Kilmer Media // Shutterstock

#22. Western wildfires, California firestorm (2017)

– Total cost (inflation-adjusted): $21.4 billion
– Total deaths: 54
– Begin date: June 1, 2017
– End date: Dec. 31, 2017

Over the summer of 2017, many parts of the western United States and California experienced historic firestorms causing more than $18 billion in damage—the costliest wildfire series in history. About 9,000 massive wildfires ripped through Northern California in October, burning over 1.2 million acres, destroying more than 15,000 homes and businesses, and killing 44. More wildfires broke out across other western states, roasting 9.8 million acres in their paths. The resulting smoke was so extreme over Labor Day weekend that its cloud traveled all the way to Paris.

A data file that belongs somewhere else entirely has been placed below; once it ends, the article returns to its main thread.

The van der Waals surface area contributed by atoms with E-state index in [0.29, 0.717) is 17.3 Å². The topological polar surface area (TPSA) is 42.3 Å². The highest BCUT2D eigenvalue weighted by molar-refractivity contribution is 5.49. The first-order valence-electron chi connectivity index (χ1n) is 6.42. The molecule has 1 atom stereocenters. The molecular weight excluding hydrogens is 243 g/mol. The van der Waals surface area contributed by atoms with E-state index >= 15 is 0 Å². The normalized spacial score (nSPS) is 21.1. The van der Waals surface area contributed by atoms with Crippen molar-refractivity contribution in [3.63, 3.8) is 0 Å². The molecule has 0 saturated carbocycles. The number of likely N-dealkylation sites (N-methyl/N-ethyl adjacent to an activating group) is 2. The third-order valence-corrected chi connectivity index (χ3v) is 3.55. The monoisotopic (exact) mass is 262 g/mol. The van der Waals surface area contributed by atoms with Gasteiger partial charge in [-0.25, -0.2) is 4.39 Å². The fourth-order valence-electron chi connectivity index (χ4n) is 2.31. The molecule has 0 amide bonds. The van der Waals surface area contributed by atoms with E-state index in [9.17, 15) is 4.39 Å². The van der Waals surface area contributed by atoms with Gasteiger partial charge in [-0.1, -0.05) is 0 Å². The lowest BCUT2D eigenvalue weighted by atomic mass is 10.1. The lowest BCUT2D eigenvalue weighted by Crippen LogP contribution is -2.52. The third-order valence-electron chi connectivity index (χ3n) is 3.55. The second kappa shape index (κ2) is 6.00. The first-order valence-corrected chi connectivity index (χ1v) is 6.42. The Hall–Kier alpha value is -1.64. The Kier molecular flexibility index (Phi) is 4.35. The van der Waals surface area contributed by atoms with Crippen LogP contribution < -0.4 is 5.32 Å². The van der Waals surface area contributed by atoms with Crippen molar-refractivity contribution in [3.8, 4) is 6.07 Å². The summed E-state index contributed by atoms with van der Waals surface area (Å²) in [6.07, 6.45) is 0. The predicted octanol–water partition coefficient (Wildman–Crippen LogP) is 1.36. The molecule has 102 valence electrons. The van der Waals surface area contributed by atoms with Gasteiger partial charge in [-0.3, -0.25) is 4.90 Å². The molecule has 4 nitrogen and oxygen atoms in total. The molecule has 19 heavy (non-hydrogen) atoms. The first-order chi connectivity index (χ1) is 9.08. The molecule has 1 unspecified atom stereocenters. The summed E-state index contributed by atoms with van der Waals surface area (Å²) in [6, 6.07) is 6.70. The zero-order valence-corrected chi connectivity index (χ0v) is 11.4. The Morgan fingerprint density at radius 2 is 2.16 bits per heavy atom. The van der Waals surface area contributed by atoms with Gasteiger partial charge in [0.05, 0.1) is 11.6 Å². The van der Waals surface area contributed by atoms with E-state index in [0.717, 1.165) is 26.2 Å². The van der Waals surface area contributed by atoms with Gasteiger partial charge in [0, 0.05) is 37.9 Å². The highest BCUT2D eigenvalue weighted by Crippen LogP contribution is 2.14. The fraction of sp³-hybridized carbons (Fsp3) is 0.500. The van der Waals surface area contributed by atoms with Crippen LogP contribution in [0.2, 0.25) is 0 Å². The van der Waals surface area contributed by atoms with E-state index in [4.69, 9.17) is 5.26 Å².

You may also like: 10 toxic cleaning products and their natural alternatives

Andrea Booher FEMA // Wikimedia Commons

#21. Hurricane Charley

– Total cost (inflation-adjusted): $24.6 billion
– Total deaths: 35
– Begin date: Aug. 13, 2004
– End date: Aug. 14, 2004

In the middle of August 2004, Category 4 Hurricane Charley hit land near the Punta Gorda area in southwest Florida. The 145 mph winds and storm surges resulted in major damage to coastal areas—thousands of homes and businesses were destroyed, 2 million were left without electricity, and 25 of Florida’s 67 counties were declared as federal disaster areas. Charley continued northeast up the coast, devastating Florida’s citrus crop and bringing heavy rains and gusting winds into the Carolinas and Virginia.